Reading Arendt

Rodrigo Ponce Santos (UFPR): The Role of The Will in Hannah Arendt’s Theory on Political Conflicts. Kei Hiruta (Oxford): A Democratic Consensus? Isaiah Berlin, Hannah Arendt, and the Anti-totalitarian Family Quarrel. From the inaugural issue of Arendt Studies, here is the Editor’s Introduction. George Prochnik on what Gershom Scholem and Hannah Arendt can teach us about evil today. Jon Baskin reviews Thinking in Public: Strauss, Levinas, Arendt by Benjamin Aldes Wurgaft. Learning to live in the

Paper Trail

The Atlantic has hired four new columnists for its soon to be launched ideas, opinions, and commentary section. In this new feature of the website, Ibram X. Kendi, Kevin D. Williamson, Annie Lowrey, and Alex Wagner “will help readers understand the key issues of the day, introduce novel evidence and reporting to the debate, and


Marriage Reimagined

Laura SmithIt is easy to view the vast and varied landscape of marriage in the present day as a radical departure from a more conservative past. But many of these marriage alternatives—including polyamory, open

Daily Review

Aetherial Worlds

In Tatyana Tolstaya’s earlier short-story collection, White Walls, a character remarks, “If a person is dead, that’s for a long time; if he’s stupid, that’s forever.” This was marvelous, I thought, one of those wise, wise Russian sayings. I mentioned this to a friend.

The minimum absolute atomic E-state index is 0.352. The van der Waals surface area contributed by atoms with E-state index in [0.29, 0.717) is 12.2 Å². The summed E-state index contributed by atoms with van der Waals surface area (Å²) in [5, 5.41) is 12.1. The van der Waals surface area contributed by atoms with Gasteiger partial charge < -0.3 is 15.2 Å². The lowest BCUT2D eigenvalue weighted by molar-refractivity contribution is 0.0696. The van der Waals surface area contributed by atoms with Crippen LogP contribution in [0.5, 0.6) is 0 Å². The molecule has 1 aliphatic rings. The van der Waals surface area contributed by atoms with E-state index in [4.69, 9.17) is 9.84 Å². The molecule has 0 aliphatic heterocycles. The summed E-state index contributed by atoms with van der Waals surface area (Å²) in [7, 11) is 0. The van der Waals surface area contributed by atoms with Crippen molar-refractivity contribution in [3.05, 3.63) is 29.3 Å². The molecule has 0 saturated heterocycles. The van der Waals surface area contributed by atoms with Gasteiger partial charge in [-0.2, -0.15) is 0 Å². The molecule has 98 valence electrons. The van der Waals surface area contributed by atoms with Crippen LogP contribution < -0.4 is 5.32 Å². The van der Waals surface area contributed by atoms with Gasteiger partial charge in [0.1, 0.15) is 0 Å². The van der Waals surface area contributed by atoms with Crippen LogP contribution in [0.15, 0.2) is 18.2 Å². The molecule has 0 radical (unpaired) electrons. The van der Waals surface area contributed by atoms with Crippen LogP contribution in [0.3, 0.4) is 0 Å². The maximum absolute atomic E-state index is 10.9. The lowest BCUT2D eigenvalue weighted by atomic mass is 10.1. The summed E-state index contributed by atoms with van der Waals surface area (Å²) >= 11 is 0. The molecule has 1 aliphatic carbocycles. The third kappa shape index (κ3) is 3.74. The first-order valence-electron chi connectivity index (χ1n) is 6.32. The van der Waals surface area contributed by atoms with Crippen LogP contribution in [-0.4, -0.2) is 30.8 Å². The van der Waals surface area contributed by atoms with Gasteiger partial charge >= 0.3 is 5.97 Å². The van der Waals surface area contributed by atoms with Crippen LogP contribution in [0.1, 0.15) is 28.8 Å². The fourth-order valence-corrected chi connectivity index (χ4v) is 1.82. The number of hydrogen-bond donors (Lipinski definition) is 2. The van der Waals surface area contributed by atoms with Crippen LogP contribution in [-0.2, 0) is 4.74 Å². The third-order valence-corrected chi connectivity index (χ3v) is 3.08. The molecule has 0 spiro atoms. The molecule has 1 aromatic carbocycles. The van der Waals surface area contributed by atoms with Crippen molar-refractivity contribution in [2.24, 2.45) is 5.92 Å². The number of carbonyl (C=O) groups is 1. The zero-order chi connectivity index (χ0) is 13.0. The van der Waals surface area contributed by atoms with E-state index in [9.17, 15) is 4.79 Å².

Jenn Pelly

“The Raincoats were a group of women who were, in part, just learning to play their instruments, but their debut album also coincides with the start of a whole artistic sensibility, one of fearless and knowing amateurism,” Pitchfork contributing editor Jenn Pelly writes in her recent book about the origins of the Raincoats, part of Bloomsbury’s 33 1/3 music writing series.


Minds of the Immortals: Emily Wilson on translating "The Odyssey"

Ben Shields

“The minds of the immortals rarely change,” old King Nestor tells Telemachus in Book III of The Odyssey, That may be true, but the ways that we experience and imagine those gods change regularly, Since the sixteenth century, dozens of English-language translators have traversed the epics of archaic Hellas, and all of them have returned with their own unique account: Blank verse, couplets, and prose are all available portals into Homer.